Dr. James F. Cashman, professor of management in the UA Culverhouse College of Commerce and Business Administration, received the Morris Lehman Mayer Award as one of the two teaching faculty members. Cashman’s principal nominator wrote: “The University is a kinder, better, gentler place because Morris was here — and Jim Cashman has continued that legacy. From an undergraduate perspective, Jim Cashman is probably in contact with and positively influences more students than anyone else on campus. He team-teaches two mass lecture sections of Management 300 every semester. Students line the hall outside of Jim’s office to meet and talk with him. Jim patiently talks to each one and solves each student’s special needs. Jim is relentless in his willingness to help undergraduate students. He works diligently to help them find jobs, internships, and other opportunities. At the graduate level, he teaches an MBA and a Ph.D. level course, both of which are wildly popular and highly successful. Jim has directed more dissertations in the last ten years (over 15) than anyone else in the college. Jim’s students publish as much or more than the vast majority of Ph.D. students. Yet Jim seldom accepts co-authorship of these works, even though it would benefit his academic career. Instead, Jim permits students to build on his ideas and encourages them to begin their careers with their own publications.”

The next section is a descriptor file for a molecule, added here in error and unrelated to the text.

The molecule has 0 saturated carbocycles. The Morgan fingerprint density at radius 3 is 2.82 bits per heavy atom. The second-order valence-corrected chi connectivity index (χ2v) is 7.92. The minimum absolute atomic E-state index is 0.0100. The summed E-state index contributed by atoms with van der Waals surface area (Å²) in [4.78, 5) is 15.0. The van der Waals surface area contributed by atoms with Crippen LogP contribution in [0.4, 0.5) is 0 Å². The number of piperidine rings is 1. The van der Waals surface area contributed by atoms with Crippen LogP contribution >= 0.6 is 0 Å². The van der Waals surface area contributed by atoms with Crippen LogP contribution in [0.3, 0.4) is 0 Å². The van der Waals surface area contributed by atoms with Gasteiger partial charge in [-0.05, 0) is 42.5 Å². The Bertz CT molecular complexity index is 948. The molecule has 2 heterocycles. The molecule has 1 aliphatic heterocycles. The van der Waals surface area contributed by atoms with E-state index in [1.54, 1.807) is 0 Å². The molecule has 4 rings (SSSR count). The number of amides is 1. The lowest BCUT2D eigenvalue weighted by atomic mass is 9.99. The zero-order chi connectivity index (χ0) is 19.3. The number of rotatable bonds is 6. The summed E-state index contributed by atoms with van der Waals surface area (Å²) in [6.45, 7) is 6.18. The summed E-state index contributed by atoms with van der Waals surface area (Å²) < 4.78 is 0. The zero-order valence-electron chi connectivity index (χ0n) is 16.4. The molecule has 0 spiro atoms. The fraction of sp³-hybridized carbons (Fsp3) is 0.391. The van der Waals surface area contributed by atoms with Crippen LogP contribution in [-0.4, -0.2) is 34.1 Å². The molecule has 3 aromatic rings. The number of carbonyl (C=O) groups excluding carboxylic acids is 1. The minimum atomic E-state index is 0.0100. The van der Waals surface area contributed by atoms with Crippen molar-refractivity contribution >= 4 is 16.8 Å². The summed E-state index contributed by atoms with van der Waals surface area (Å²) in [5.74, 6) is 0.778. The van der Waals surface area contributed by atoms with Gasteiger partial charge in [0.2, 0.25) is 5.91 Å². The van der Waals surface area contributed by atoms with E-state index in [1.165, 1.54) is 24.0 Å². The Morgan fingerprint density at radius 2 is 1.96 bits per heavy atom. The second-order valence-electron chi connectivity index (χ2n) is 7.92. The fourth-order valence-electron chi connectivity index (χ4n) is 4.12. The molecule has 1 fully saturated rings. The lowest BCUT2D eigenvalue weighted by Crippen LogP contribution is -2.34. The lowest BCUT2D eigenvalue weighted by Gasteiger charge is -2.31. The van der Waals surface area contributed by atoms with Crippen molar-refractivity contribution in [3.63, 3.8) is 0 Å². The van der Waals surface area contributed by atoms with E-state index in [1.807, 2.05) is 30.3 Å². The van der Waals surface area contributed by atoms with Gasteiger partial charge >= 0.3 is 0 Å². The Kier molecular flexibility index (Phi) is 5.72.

Dr. Robert W. Halli Jr., associate professor of English in the College of Arts and Sciences, also received the Morris Lehman Mayer Award as a faculty recipient. A fellow leader in the international English honorary, Sigma Delta Tau, says, “Professor Halli’s sense of servant leadership is remarkable. In a life filled with personal and professional commitments, he has modeled — with great enthusiasm, humor, modesty, and often at considerable personal and professional cost — what it means to be a fully involved person. Serving on the UA Faculty Senate, serving on or directing the work of countless committees, showing his students the ins, outs, and joys of academic pursuit, leading young people through the ropes not only of pre-professional but of personal, committed living, he has put his students, his department, his university on the map in our very large international honors organization.”